What he said!

For steelhead I have used it and in saltwater. For trout it is about as neccessary as 9-12X tippet.

Posted on: 2009/2/21 19:23
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Re: flourocarbon tippet

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2008/3/20 22:15
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Well I kept thinking of this topic so I asked someone quite knowledgeable and there is a difference in the diameter of the line. Pound for Pound Fly Fishing Tippet material is as strong as mono at the same test weight but the fly fishing tippet has a smaller diameter, maybe even a different density. (Forgot to ask that). You can use Mono but it will make a difference in fly presentation. So it goes to show there is always a better mouse trap, even mouse species specific. Glad those guys do the research and we just get to fish.

Posted on: 2009/3/5 20:43


Re: flourocarbon tippet

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Quote:

wetnet wrote:
Well I kept thinking of this topic so I asked someone quite knowledgeable and there is a difference in the diameter of the line. Pound for Pound Fly Fishing Tippet material is as strong as mono at the same test weight but the fly fishing tippet has a smaller diameter, maybe even a different density. (Forgot to ask that). You can use Mono but it will make a difference in fly presentation. So it goes to show there is always a better mouse trap, even mouse species specific. Glad those guys do the research and we just get to fish.


So it goes to show there is always a better mouse trap, even mouse species specific. Glad those guys do the research and we just get to fish.[/


Lost me there. and fluoro sucks. The knot strength is half as what the line is rated for. Fish aren't as leader shy as most would think.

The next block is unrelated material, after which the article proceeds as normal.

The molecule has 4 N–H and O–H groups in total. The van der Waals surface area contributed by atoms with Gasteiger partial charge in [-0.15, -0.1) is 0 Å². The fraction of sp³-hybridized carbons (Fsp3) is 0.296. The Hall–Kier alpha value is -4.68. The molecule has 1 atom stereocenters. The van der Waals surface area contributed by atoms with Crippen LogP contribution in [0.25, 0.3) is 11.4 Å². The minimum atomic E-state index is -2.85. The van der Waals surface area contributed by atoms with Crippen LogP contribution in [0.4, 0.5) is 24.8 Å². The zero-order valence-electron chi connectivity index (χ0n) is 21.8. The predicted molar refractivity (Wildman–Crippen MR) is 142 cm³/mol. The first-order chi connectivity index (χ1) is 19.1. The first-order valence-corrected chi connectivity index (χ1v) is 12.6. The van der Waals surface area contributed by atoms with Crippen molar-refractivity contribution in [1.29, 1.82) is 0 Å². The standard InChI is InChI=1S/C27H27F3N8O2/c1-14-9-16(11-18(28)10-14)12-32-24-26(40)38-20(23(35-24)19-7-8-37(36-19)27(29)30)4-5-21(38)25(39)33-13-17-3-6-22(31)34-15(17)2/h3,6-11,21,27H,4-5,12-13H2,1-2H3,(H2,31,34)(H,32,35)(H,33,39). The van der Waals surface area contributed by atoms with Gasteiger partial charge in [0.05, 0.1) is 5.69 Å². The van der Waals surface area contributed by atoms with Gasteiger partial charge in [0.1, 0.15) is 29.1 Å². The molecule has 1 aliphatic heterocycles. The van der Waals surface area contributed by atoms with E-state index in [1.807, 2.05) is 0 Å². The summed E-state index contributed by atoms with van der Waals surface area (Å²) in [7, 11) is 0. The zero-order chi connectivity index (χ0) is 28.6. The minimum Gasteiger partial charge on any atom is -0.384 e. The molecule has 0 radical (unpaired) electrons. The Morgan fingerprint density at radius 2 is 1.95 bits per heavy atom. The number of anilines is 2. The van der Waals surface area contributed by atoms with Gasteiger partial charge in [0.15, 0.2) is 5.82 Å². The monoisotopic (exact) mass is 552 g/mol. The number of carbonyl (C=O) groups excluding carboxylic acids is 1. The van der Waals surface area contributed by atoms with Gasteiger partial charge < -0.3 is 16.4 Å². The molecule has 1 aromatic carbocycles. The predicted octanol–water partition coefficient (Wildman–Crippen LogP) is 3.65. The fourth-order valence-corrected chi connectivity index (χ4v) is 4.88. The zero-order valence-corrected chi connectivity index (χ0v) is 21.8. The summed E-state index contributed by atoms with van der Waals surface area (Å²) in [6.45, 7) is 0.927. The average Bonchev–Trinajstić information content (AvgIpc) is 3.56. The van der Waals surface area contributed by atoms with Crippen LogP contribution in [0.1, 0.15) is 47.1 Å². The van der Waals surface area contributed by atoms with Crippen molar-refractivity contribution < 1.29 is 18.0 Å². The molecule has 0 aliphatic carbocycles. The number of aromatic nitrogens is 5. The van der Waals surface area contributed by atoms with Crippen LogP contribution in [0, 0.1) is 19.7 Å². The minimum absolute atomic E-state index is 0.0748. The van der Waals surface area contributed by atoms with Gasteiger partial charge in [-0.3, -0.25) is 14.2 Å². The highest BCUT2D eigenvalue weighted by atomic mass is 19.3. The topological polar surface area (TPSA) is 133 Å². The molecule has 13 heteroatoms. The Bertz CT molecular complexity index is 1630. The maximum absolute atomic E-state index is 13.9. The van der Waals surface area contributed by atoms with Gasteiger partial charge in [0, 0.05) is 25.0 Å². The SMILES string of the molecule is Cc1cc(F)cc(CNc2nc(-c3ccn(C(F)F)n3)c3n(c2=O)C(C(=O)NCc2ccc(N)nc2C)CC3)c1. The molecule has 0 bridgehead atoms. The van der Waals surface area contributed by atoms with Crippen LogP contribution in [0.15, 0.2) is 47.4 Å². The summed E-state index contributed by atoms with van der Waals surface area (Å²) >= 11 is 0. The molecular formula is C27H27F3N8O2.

I will use fluoro for steelhead on extremely low clear days. but for trout NO.

Posted on: 2009/3/5 22:06
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Re: flourocarbon tippet

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wetnet,

It's not tippet vs. mono. Both spinning line and tippet material can be made out of the same materials. The difference is in the quality, specifically the diameter tolerances. A spinning line will vary in diameter, and strength, throughout the line moreso than tippet material. And the strength of a line has to be rated by its weakest link. So tippet material does indeed typically have a better rated strength/diameter ratio. The tighter specifications also mean its more expensive to manufacture, and thats the main reason why we pay more for it. If the much longer spinning lines costed that much to manufacture, they wouldn't be affordable.

Monofilament: Abrasion resistant like nothing else, with the best knot strength as you can get, and better strength/diameter ratios than copolymers or flouro. In fly fishing circles its often referred to as nylon, an example is Maxima Chameleon. But many of your Walmart brand of spinning lines are regular mono (ex. Stren, Trilene, etc.). Its weakness is that its generally pretty stiff, although a few brands have done some funky stuff to it to make it less stiff (ex. Tectan for spinning rods and Orvis Super Strong for fly fishing).